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Where EAST meets the Northwest

STRENGTH AND RESILIENCE. Julie Bridghamís The Sari Soldiers presents Nepalís civil war through the eyes of six women as they are swept up by the conflict between the Royal Nepal Army, Maoist rebels, and pro-democracy activists. (Photos courtesy of Butter Lamp Films)

From The Asian Reporter, V18, #42 (October 21, 2008), page 9.

Inspiring film gives voice to silenced

The Sari Soldiers

Directed by Julie Bridgham

Produced by Julie Bridgham and Ramyata Limbu

Distributed by Women Make Movies

By Marie Lo

Julie Bridghamís The Sari Soldiers presents Nepalís civil war through the eyes of six women as they are swept up by the conflict between the Royal Nepal Army, Maoist rebels, and pro-democracy activists. "Women are oppressed by both the government and by societyís view of them," says Kanti, a Maoist rebel. No more so than during times of war.

The Sari Soldiers powerfully documents the heightened brutality against women during war and their strength and resilience in fighting back. Large numbers of women participated in the armed struggle: Forty percent of the Maoist rebels were female, and the National Army created a womenís division to fight them.

Shot during a three-year period, the documentary exposes the human-rights abuses of the 10-year war that left more than 12,000 people dead and 100,000 displaced. In 2005, Nepal had the highest number of recorded disappearances.

In contrast to the ubiquitous images of Nepal ó the majestic Himalayas and Mount Everest ó viewers encounter empty courtyards, skeletal bombed-out buildings, and busy streets packed with protesters. Against this backdrop, six women from different castes and on opposite sides of the struggle are followed: Devi, an "untouchable" who speaks out against the rape, torture, and murder of her niece by the National Army only to have her 15-year old daughter, Maina, kidnapped as retaliation; Kranti, who joined the Maoists to fight the oppression of her people, but whose heart breaks every time she must leave her children to go underground; Krishna, a village leader and monarchist who successfully leads her fellow women villagers against the Maoists rebels; Rajani, a cadet in the Royal Nepal Army who joins to serve in her brotherís stead after he is killed in combat; Mandira, a human-rights lawyer who helps Devi in her search for justice; and Ram Kumari, a student political activist who remains defiant despite violent police crackdowns.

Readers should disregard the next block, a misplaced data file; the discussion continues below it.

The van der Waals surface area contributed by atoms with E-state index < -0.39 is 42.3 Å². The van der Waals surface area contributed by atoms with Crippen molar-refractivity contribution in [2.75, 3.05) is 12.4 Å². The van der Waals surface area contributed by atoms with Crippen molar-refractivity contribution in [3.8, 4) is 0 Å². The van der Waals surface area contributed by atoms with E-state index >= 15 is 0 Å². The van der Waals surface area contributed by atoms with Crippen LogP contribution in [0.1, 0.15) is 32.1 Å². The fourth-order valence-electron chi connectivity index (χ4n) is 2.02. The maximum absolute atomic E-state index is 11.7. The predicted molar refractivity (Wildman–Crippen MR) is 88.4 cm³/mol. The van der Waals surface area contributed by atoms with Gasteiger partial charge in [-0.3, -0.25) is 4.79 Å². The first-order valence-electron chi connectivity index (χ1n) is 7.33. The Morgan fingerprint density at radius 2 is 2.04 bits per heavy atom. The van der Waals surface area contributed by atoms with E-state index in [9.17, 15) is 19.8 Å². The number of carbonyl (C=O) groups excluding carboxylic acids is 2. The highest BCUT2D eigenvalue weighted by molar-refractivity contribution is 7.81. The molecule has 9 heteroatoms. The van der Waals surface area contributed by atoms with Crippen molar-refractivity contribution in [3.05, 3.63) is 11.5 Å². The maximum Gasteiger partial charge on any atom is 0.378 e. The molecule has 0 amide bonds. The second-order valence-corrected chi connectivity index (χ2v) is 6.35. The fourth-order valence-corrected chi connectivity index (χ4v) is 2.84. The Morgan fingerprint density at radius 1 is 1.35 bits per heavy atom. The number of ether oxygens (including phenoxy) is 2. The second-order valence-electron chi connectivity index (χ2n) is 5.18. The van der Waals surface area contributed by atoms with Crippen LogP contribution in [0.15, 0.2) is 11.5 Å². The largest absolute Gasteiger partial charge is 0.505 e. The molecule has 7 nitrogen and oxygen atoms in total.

What haunts the film is Deviís daughter, Maina, whose grainy photos reveal a gentle face and solemn eyes, and it is Deviís search for her daughter that propels the filmís narrative trajectory. We see her empty bed. We watch her father caress a purse she made. Her absence is palpable and everywhere. Mainaís disappearance becomes representative of the many unnamed people who disappeared during the civil war. Deviís refusal to be silenced is a testament to sacrifice and the transformative power of witnessing and speaking out.

Often women are shown as simply victims of war and violence. The Sari Soldiers presents them as active participants in the fight for justice and human rights. Though these women are on opposite sides of the conflict, Bridghamís even hand allows each woman to tell her story on her own terms. The result is a moving portrait of women during war and their struggles as mothers, daughters, sisters, and soldiers.

The Sari Soldiers is part of the Northwest Film Centerís Global Concerns and Human Rights film series. The documentary will screen Thursday, October 23 at 7:00pm at the Northwest Film Centerís Whitsell Auditorium at the Portland Art Museum, located at 1219 S.W. Park Avenue. To learn more, call (503) 221-1156 or visit <www.nwfilm.org>. To learn more, visit <www.sarisoldiers.com>.